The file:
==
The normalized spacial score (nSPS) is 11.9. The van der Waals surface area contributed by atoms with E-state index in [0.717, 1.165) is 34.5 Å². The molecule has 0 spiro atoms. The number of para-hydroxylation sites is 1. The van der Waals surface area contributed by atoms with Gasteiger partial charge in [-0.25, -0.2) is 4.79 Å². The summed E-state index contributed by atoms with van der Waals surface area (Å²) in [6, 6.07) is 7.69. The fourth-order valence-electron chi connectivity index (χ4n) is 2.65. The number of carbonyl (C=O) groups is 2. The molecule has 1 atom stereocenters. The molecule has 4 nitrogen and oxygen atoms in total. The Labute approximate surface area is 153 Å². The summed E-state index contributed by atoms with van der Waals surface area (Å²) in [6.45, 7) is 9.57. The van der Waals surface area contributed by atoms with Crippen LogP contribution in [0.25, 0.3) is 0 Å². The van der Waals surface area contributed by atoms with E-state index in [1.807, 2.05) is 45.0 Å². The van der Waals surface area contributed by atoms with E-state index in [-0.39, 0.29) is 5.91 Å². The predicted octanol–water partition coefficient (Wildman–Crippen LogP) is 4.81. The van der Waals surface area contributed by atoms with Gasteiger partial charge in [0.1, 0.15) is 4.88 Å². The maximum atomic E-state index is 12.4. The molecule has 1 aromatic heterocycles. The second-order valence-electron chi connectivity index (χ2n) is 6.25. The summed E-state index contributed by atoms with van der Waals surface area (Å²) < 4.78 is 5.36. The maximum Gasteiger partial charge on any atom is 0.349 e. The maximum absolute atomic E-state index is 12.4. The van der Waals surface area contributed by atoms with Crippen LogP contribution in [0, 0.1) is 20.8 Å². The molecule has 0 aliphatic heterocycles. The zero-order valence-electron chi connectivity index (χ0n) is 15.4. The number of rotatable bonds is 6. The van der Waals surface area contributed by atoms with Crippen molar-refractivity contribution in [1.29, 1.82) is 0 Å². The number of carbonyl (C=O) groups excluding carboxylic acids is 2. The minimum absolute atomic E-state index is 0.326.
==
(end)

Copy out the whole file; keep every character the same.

The normalized spacial score (nSPS) is 11.9. The van der Waals surface area contributed by atoms with E-state index in [0.717, 1.165) is 34.5 Å². The molecule has 0 spiro atoms. The number of para-hydroxylation sites is 1. The van der Waals surface area contributed by atoms with Gasteiger partial charge in [-0.25, -0.2) is 4.79 Å². The summed E-state index contributed by atoms with van der Waals surface area (Å²) in [6, 6.07) is 7.69. The fourth-order valence-electron chi connectivity index (χ4n) is 2.65. The number of carbonyl (C=O) groups is 2. The molecule has 1 atom stereocenters. The molecule has 4 nitrogen and oxygen atoms in total. The Labute approximate surface area is 153 Å². The summed E-state index contributed by atoms with van der Waals surface area (Å²) in [6.45, 7) is 9.57. The van der Waals surface area contributed by atoms with Crippen LogP contribution in [0.25, 0.3) is 0 Å². The van der Waals surface area contributed by atoms with E-state index in [1.807, 2.05) is 45.0 Å². The van der Waals surface area contributed by atoms with E-state index in [-0.39, 0.29) is 5.91 Å². The predicted octanol–water partition coefficient (Wildman–Crippen LogP) is 4.81. The van der Waals surface area contributed by atoms with Gasteiger partial charge in [0.1, 0.15) is 4.88 Å². The maximum atomic E-state index is 12.4. The molecule has 1 aromatic heterocycles. The second-order valence-electron chi connectivity index (χ2n) is 6.25. The summed E-state index contributed by atoms with van der Waals surface area (Å²) < 4.78 is 5.36. The maximum Gasteiger partial charge on any atom is 0.349 e. The maximum absolute atomic E-state index is 12.4. The van der Waals surface area contributed by atoms with Crippen LogP contribution in [0, 0.1) is 20.8 Å². The molecule has 0 aliphatic heterocycles. The zero-order valence-electron chi connectivity index (χ0n) is 15.4. The number of rotatable bonds is 6. The van der Waals surface area contributed by atoms with Crippen molar-refractivity contribution in [1.29, 1.82) is 0 Å². The number of carbonyl (C=O) groups excluding carboxylic acids is 2. The minimum absolute atomic E-state index is 0.326.